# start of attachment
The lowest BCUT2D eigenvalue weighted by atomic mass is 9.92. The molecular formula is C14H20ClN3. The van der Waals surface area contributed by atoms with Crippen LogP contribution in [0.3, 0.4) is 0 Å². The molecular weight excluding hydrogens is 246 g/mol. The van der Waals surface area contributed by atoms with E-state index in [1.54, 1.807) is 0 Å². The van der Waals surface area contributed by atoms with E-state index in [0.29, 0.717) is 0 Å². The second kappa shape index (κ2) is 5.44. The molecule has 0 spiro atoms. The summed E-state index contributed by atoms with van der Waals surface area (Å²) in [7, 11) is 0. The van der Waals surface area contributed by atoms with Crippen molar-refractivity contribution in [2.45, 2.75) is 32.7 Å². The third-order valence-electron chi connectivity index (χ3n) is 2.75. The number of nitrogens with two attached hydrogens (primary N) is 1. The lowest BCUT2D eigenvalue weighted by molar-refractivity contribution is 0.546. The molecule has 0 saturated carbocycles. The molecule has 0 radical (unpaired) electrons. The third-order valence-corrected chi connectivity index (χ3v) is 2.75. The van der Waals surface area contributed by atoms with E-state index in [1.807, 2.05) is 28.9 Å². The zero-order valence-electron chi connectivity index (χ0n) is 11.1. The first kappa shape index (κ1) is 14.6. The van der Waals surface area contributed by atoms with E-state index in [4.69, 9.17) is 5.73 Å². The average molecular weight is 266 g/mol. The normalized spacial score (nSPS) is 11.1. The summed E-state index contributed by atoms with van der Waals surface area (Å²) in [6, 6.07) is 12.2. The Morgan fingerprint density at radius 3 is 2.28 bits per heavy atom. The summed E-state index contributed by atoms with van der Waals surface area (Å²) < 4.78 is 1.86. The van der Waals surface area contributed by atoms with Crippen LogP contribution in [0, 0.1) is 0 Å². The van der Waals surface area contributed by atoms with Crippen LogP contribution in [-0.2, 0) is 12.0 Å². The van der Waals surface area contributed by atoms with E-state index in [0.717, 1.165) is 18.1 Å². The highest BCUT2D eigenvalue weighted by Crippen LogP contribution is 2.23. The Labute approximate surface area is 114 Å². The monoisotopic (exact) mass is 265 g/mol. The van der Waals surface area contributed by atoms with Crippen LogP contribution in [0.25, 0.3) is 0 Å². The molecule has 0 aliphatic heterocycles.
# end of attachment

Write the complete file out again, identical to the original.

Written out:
The lowest BCUT2D eigenvalue weighted by atomic mass is 9.92. The molecular formula is C14H20ClN3. The van der Waals surface area contributed by atoms with Crippen LogP contribution in [0.3, 0.4) is 0 Å². The molecular weight excluding hydrogens is 246 g/mol. The van der Waals surface area contributed by atoms with E-state index in [1.54, 1.807) is 0 Å². The van der Waals surface area contributed by atoms with E-state index in [0.29, 0.717) is 0 Å². The second kappa shape index (κ2) is 5.44. The molecule has 0 spiro atoms. The summed E-state index contributed by atoms with van der Waals surface area (Å²) in [7, 11) is 0. The van der Waals surface area contributed by atoms with Crippen molar-refractivity contribution in [2.45, 2.75) is 32.7 Å². The third-order valence-electron chi connectivity index (χ3n) is 2.75. The number of nitrogens with two attached hydrogens (primary N) is 1. The lowest BCUT2D eigenvalue weighted by molar-refractivity contribution is 0.546. The molecule has 0 saturated carbocycles. The molecule has 0 radical (unpaired) electrons. The third-order valence-corrected chi connectivity index (χ3v) is 2.75. The van der Waals surface area contributed by atoms with E-state index in [1.807, 2.05) is 28.9 Å². The zero-order valence-electron chi connectivity index (χ0n) is 11.1. The first kappa shape index (κ1) is 14.6. The van der Waals surface area contributed by atoms with E-state index in [4.69, 9.17) is 5.73 Å². The average molecular weight is 266 g/mol. The normalized spacial score (nSPS) is 11.1. The summed E-state index contributed by atoms with van der Waals surface area (Å²) in [6, 6.07) is 12.2. The Morgan fingerprint density at radius 3 is 2.28 bits per heavy atom. The summed E-state index contributed by atoms with van der Waals surface area (Å²) < 4.78 is 1.86. The van der Waals surface area contributed by atoms with Crippen LogP contribution in [0, 0.1) is 0 Å². The van der Waals surface area contributed by atoms with Crippen LogP contribution in [-0.2, 0) is 12.0 Å². The van der Waals surface area contributed by atoms with E-state index in [0.717, 1.165) is 18.1 Å². The highest BCUT2D eigenvalue weighted by Crippen LogP contribution is 2.23. The Labute approximate surface area is 114 Å². The monoisotopic (exact) mass is 265 g/mol. The van der Waals surface area contributed by atoms with Crippen LogP contribution in [0.25, 0.3) is 0 Å². The molecule has 0 aliphatic heterocycles.